The outfit color formula I use to look pulled-together

Susan B wears a faux suede tan jacket, red striped tee, boyfriend jeans and leopard print oxfords.

Style tip 👉 Wearing more color doesn’t have to mean wearing ALL color. I’ve done a LOT of experimenting with color since my color analysis in 2019. And while I love how wearing color makes me look and feel, I’ve realized that (at least for me), Less is More.

Above: jacket | tee | charm necklace | lariat necklace | ring | jeans | shoes

My easy outfit color formula

My color comfort zone at the moment relies on neutrals + one color per outfit. (I count denim as a neutral.) If I’m wearing both a scarf and another piece with color, the scarf needs to include the color of the other piece.

I find this formula helps me feel more pulled together, and prevents too many competing focal points on my smaller frame.

Susan B. wears an off-white puffer jacket, green sweater and silk scarf, boyfriend jeans, and white hi-top sneakers.

jacket (similar) | scarf (c/o) (similar) | sweater | jeans | sneakers* (c/o)

I wore this last week for a socially-distanced porch visit with a friend on a cool, breezy day. (Hence the scarf and face mask.)

*For the rest of this month only, save 15% on your first order at Paul Green with code FEMME15

Do you have a formula for incorporating color into your outfits?

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  1. A simple formula but a very clever one. I like that you define denim as a neutral colour. Both the outfits you selected to illustrate your point work very well. They include more than one neutral colour but only one “non-neutral” colour. Needless to say, I’d not previously thought about such an approach but after your deft explanation and convincing examples, I will try it out for myself and see if that aids my quest to be more being “pulled together”.

  2. Very interesting. I have been doing some research, not just about colours, but also what can be termed colour contrast and value contrast in outfits. You have absolutely nailed both of those for yourself, I wish I could do the same 🙂

  3. I hadn’t thought about it like this, but it makes so much sense and makes the foray into color more comfortable. I need to work on finding more neutrals! Thank you for the insightful tip!

  4. Yes, I feel your formula applies not only to a pop of color with a clothing item but also to our makeup and accessory choices. Even our hair color and style add to the total picture. Last but not least, if we wear glasses, the style and color of the frames are huge. I’ve wore glasses since I was a young child and have not wanted them to be the first impression that people would focus on. I would love to see you do a blog on various colors and shapes of eyewear frames. I prefer a color that compliments my eye and eyebrow color.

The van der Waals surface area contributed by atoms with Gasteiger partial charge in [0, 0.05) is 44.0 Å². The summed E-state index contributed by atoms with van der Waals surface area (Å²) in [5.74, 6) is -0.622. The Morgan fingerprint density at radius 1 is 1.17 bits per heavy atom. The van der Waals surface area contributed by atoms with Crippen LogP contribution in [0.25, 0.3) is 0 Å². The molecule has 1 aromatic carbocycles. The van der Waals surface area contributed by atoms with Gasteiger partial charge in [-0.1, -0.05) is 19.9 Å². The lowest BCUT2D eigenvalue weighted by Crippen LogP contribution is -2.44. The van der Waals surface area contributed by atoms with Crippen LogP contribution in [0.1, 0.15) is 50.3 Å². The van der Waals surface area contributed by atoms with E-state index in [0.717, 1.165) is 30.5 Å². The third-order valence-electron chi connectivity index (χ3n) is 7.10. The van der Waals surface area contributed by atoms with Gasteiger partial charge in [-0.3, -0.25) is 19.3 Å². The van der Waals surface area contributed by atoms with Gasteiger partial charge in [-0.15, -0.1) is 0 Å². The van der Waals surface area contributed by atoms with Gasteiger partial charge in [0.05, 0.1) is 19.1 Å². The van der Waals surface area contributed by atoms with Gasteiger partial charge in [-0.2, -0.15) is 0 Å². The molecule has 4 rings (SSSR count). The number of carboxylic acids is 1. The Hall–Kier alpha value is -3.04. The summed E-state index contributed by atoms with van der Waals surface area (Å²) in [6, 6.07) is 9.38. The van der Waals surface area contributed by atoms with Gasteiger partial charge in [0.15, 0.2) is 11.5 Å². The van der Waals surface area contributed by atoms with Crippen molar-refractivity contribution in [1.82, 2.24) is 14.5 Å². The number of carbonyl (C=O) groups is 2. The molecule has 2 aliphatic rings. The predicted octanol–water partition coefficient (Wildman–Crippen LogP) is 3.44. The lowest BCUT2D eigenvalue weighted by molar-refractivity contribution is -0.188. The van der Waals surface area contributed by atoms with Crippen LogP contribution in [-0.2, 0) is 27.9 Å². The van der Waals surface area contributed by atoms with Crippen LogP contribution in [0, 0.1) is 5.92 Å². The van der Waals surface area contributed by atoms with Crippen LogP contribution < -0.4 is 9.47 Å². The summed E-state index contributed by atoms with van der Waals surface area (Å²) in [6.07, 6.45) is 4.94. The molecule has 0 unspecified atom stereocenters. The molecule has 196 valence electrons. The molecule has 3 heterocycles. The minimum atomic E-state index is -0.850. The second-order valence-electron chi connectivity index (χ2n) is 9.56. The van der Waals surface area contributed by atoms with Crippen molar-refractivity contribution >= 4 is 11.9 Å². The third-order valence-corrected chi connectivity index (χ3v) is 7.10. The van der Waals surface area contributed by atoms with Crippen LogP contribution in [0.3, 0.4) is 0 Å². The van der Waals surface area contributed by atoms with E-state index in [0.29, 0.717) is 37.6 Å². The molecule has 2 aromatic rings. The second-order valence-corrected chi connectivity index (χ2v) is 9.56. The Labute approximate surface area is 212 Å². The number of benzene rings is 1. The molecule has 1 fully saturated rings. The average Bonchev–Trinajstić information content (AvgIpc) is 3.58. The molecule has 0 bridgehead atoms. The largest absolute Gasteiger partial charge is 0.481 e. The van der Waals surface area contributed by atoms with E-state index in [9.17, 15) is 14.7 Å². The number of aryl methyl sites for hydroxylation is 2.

1. I wear glasses as well and i often feel they compete with my jewelry and outfit. I would love for you do a post on glasses!

      This post made a lot so sense and was great!

      1. Darlene – agree with your comment about glasses competing with jewellery. I’d love to wear longer earrings, but feel there’s too much going on when wearing larger & bold framed glasses like I wear. So, resort to studs.
        Susan – could you address this issue? Thanks!

        1. I totally agree with both ladies comments about glasses competing with jewelry. I don’t wear earrings because of that issue and prefer a longer necklace also. I have a tortoise color frame now that compliments my eye and hair color. Any additional thoughts on this subject would be appreciated.

          1. Yes, please! Would love a post on how to incorporate “great” (i.e., funky, colorful glasses) into outfits. Also, I can’t afford numerous pairs of glasses (as I’ve seen others coordinate glasses with their outfits), so I’m always weighing buying one pair of neutral glasses that go with everything vs. a really great pair of show-stoppers that might compete with a colorful outfit. Decisions, decisions! Thank you.

    2. Yes. I LOVE funky colored eyeglasses but I don’t wear cool colored glasses anymore because I feel they compete with everything. I have gone with something more neutral, sadly. I would also love a post on eyeglasses.

  5. I have noticed that your use of color has evolved and I totally am on board with the less is more version! the colors seem to play together better now, instead of compete and they really compliment you!!!

  6. My rule of thumb is to wear my ‘pop of color’ either up or down, but never both…… draws the eye too many places…….

  7. I think you’ve expressed this well Susan, and I agree. I have lots of scarves, most have multiple colors, and I don’t feel they compliment my look if I don’t have at least one of the colors in y other clothing. I hope the red stripe top comes back in stock in other sizes, it would make a good addition. Thanks!